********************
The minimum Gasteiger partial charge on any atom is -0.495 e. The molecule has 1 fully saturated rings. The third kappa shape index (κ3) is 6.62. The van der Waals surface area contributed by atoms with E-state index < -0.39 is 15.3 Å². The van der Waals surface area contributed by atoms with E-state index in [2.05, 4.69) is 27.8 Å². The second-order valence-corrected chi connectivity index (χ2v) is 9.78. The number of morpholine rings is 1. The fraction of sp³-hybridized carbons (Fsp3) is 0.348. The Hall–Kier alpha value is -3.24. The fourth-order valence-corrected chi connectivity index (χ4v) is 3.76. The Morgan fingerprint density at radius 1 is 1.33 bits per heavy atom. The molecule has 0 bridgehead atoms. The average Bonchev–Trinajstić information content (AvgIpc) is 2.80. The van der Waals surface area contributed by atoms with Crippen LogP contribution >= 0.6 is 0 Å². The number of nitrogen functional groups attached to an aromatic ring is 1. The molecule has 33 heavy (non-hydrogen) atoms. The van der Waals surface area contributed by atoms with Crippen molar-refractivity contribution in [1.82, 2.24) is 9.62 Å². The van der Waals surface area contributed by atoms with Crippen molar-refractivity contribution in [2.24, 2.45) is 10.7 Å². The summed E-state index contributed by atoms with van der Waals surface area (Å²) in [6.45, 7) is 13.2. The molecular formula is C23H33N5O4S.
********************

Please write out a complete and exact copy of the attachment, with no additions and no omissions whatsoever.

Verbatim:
The minimum Gasteiger partial charge on any atom is -0.495 e. The molecule has 1 fully saturated rings. The third kappa shape index (κ3) is 6.62. The van der Waals surface area contributed by atoms with E-state index < -0.39 is 15.3 Å². The van der Waals surface area contributed by atoms with E-state index in [2.05, 4.69) is 27.8 Å². The second-order valence-corrected chi connectivity index (χ2v) is 9.78. The number of morpholine rings is 1. The fraction of sp³-hybridized carbons (Fsp3) is 0.348. The Hall–Kier alpha value is -3.24. The fourth-order valence-corrected chi connectivity index (χ4v) is 3.76. The Morgan fingerprint density at radius 1 is 1.33 bits per heavy atom. The molecule has 0 bridgehead atoms. The average Bonchev–Trinajstić information content (AvgIpc) is 2.80. The van der Waals surface area contributed by atoms with Crippen LogP contribution >= 0.6 is 0 Å². The number of nitrogen functional groups attached to an aromatic ring is 1. The molecule has 33 heavy (non-hydrogen) atoms. The van der Waals surface area contributed by atoms with Crippen molar-refractivity contribution in [1.82, 2.24) is 9.62 Å². The van der Waals surface area contributed by atoms with Crippen molar-refractivity contribution in [2.24, 2.45) is 10.7 Å². The summed E-state index contributed by atoms with van der Waals surface area (Å²) in [6.45, 7) is 13.2. The molecular formula is C23H33N5O4S.